British Overseas Enterprise to the Close of the Seventeenth Century
Author: Nicholas Canny
Publisher: OUP Oxford
ISBN: 0191647349
Category: History
Page: 560
View: 2159
DOWNLOAD NOW »
Volume I of the Oxford History of the British Empire explores the origins of empire. It shows how and why England, and later Britain, became involved with transoceanic navigation, trade, and settlement during the sixteenth and seventeenth centuries. The chapters, by leading historians, both illustrate the interconnections between developments in Europe and overseas and offer specialist studies on every part of the world that was substantially affected by British colonial activity. As late as 1630 involvement with regions beyond the traditional confines of Europe was still tentative; by 1690 it had become a firm commitment. series blurb The Oxford History of the British Empire is a major new assessment of the Empire in the light of recent scholarship and the progressive opening of historical records. It deals with the interaction of British and non-western societies from the Elizabethan era to the late twentieth century, aiming to provide a balanced treatment of the ruled as well as the rulers, and to take into account the significance of the Empire for the peoples of the British Isles. It explores economic and social trends as well as political.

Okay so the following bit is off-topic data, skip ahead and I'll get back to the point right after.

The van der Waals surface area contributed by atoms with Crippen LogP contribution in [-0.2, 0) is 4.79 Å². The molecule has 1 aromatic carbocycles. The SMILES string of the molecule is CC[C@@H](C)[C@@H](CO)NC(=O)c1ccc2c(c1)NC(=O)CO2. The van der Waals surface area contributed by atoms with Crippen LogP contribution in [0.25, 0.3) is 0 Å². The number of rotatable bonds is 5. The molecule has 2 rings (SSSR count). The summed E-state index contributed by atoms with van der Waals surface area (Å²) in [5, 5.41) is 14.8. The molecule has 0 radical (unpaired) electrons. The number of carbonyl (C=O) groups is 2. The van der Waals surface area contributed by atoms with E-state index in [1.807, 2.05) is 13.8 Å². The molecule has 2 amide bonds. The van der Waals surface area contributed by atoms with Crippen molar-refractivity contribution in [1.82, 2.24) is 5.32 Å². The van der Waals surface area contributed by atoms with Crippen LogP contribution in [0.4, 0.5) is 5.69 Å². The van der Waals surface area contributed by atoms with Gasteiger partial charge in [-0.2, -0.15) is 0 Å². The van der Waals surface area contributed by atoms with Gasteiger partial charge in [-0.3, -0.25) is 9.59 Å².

The Oxford History of the Irish Book, Volume IV

The Irish Book in English, 1800-1891
Author: James H. Murphy
Publisher: Oxford University Press on Demand
ISBN: 0198187319
Category: History